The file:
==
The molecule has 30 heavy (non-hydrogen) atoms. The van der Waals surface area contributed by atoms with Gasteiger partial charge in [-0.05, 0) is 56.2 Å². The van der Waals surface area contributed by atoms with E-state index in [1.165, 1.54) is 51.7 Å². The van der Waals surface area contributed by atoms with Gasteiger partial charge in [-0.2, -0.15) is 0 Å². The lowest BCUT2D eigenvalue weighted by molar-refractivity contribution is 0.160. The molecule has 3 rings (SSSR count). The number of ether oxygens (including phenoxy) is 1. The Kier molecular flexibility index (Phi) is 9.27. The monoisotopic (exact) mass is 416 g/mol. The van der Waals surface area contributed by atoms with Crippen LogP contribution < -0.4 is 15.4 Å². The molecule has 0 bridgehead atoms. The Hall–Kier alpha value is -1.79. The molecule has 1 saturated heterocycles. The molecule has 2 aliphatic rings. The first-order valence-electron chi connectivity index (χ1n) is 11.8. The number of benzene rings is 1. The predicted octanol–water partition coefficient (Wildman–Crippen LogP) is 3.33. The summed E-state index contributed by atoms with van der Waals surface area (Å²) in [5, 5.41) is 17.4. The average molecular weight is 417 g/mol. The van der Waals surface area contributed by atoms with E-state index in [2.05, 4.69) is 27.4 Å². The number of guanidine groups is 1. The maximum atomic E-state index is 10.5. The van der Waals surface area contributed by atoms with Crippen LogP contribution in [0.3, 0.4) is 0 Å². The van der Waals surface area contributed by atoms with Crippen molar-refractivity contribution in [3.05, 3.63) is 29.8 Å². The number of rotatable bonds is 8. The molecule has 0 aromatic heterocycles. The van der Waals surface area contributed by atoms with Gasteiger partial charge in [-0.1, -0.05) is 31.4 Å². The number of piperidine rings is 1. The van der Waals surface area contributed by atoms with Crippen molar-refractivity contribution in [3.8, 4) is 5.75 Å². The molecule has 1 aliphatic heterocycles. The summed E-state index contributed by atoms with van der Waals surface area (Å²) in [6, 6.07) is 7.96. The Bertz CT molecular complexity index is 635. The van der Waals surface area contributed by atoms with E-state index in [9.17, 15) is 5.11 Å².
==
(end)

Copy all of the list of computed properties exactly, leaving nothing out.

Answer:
The molecule has 30 heavy (non-hydrogen) atoms. The van der Waals surface area contributed by atoms with Gasteiger partial charge in [-0.05, 0) is 56.2 Å². The van der Waals surface area contributed by atoms with E-state index in [1.165, 1.54) is 51.7 Å². The van der Waals surface area contributed by atoms with Gasteiger partial charge in [-0.2, -0.15) is 0 Å². The lowest BCUT2D eigenvalue weighted by molar-refractivity contribution is 0.160. The molecule has 3 rings (SSSR count). The number of ether oxygens (including phenoxy) is 1. The Kier molecular flexibility index (Phi) is 9.27. The monoisotopic (exact) mass is 416 g/mol. The van der Waals surface area contributed by atoms with Crippen LogP contribution < -0.4 is 15.4 Å². The molecule has 0 bridgehead atoms. The Hall–Kier alpha value is -1.79. The molecule has 1 saturated heterocycles. The molecule has 2 aliphatic rings. The first-order valence-electron chi connectivity index (χ1n) is 11.8. The number of benzene rings is 1. The predicted octanol–water partition coefficient (Wildman–Crippen LogP) is 3.33. The summed E-state index contributed by atoms with van der Waals surface area (Å²) in [5, 5.41) is 17.4. The average molecular weight is 417 g/mol. The van der Waals surface area contributed by atoms with E-state index in [2.05, 4.69) is 27.4 Å². The number of guanidine groups is 1. The maximum atomic E-state index is 10.5. The van der Waals surface area contributed by atoms with Crippen LogP contribution in [0.3, 0.4) is 0 Å². The van der Waals surface area contributed by atoms with Crippen molar-refractivity contribution in [3.05, 3.63) is 29.8 Å². The number of rotatable bonds is 8. The molecule has 0 aromatic heterocycles. The van der Waals surface area contributed by atoms with Gasteiger partial charge in [-0.1, -0.05) is 31.4 Å². The number of piperidine rings is 1. The van der Waals surface area contributed by atoms with Crippen molar-refractivity contribution in [3.8, 4) is 5.75 Å². The molecule has 1 aliphatic heterocycles. The summed E-state index contributed by atoms with van der Waals surface area (Å²) in [6, 6.07) is 7.96. The Bertz CT molecular complexity index is 635. The van der Waals surface area contributed by atoms with E-state index in [9.17, 15) is 5.11 Å².